Intellectual Property

How well do you know your intellectual property rights?

Broadly speaking, intellectual property represents the set of rights and laws that flow from intellectual activity in the industrial, scientific, literary and artistic worlds. It is generally divided into two branches: copyright and patents.


Copyright applies to original literary works (this includes your thesis or dissertation), computer programs, and more. It does not protect the idea, but the expression of that idea in a fixed manner (text, drawing, and so forth).

MORE INFORMATION: Copyright Policy


All intellectual property whose content is made up of a technology is designated as “technological intellectual property.” It may include patentable inventions, know-how, trade secrets, technological upgrades, scientific or engineering software, industrial designs and integrated circuits.

You must discuss technological intellectual property with your research supervisor. The Office of Research / Centre for Technological Development (BRCDT) can also provide you with complementary information. The BRCDT is tasked with administering the policy and employs a team of experts that can advise you on the best way to protect and manage your technological intellectual property.

TO FIND OUT MORE: Policy Regarding Technological Intellectual Property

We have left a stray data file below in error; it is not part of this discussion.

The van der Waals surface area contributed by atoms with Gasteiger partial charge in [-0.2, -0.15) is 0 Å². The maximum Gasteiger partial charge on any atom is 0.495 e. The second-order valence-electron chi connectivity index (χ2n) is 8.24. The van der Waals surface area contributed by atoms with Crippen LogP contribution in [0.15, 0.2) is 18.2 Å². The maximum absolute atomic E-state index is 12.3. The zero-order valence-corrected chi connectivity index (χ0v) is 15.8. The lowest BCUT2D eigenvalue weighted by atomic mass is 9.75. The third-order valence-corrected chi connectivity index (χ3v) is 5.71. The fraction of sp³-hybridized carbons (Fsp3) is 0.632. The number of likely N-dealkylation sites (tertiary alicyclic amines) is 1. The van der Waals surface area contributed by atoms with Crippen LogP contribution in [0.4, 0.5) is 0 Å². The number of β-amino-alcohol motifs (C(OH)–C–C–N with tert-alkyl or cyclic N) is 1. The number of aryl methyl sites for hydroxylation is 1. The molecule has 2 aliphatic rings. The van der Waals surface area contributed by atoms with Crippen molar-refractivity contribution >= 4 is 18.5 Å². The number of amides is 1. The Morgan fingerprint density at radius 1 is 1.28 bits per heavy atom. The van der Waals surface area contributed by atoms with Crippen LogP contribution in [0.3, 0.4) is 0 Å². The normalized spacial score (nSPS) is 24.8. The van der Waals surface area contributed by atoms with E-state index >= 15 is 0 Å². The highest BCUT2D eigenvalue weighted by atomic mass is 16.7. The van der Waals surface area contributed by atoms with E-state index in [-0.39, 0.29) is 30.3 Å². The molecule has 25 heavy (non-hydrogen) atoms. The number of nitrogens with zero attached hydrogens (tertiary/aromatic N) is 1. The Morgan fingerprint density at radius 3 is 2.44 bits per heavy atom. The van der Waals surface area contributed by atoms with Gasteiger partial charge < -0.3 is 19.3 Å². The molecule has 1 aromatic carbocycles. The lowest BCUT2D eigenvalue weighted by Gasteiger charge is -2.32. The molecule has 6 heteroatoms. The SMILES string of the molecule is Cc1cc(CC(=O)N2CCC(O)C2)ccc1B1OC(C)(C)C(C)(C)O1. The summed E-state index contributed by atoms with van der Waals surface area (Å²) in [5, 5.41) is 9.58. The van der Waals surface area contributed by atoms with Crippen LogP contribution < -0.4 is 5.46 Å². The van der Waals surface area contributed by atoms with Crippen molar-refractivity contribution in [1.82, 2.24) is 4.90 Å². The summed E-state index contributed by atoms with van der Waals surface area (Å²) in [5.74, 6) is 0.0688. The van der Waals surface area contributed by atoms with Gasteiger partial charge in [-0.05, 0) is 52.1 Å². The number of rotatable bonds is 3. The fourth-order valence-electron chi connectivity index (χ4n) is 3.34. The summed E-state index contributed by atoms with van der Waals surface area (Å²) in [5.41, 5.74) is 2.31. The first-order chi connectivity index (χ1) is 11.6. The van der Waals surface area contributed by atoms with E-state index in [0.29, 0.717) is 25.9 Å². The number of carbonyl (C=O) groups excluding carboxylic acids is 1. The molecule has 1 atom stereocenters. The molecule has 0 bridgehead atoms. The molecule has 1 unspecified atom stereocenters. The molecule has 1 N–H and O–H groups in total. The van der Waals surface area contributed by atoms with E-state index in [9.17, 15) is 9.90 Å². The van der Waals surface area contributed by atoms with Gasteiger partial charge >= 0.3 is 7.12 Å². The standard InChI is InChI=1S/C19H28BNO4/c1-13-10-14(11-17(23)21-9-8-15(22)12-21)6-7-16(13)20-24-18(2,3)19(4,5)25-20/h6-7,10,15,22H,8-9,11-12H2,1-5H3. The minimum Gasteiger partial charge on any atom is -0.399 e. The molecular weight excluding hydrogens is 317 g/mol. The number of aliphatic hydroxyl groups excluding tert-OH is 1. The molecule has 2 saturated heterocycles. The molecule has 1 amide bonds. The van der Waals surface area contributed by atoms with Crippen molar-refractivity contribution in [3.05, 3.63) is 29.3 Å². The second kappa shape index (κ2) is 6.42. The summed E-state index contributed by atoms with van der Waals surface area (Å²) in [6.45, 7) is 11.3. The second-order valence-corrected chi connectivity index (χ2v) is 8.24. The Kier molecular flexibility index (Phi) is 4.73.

Who does my research belong to?

You’re right to ask – it doesn’t belong entirely to you! A priori, the intellectual property rights belong jointly to the researcher (you!) and to Polytechnique Montréal. The use of Polytechnique’s resources or services to carry out research work entitles Polytechnique to some rights over the results of that work. As well, there are probably other researchers involved in your research. Contact the BRCDT (web page in French only)!

Is there an industrial partner?

If yes, find out about the agreement between your research supervisor and the partner. Know what to expect when it comes to the origin of the research funding.

Who pays me?

It is important to learn the source of your compensation in order to avoid being surprised about who your results belong to.

Is there a confidentiality agreement?

Has your professor signed an agreement with a third party? Is your professor offering to establish one with you?

Are there conditions on the disclosure of my work?

Find out whether you can publish all of it, and when (especially from a patent perspective or for a commercial application).

Can I refuse the publication of my thesis or dissertation for reasons of confidentiality?

If your research work is confidential, you need to justify your request in the confidentiality form (.pdf) and submit it to the Registrar. If not, your thesis or dissertation will automatically be published.

  • Maximum of six months in the case of work related to NSERC or FRQNT co-financing with an industrial partner.
  • Maximum of one year in the case of work that is not the result of co-financing by NSERC or FRQNT with an industrial partner.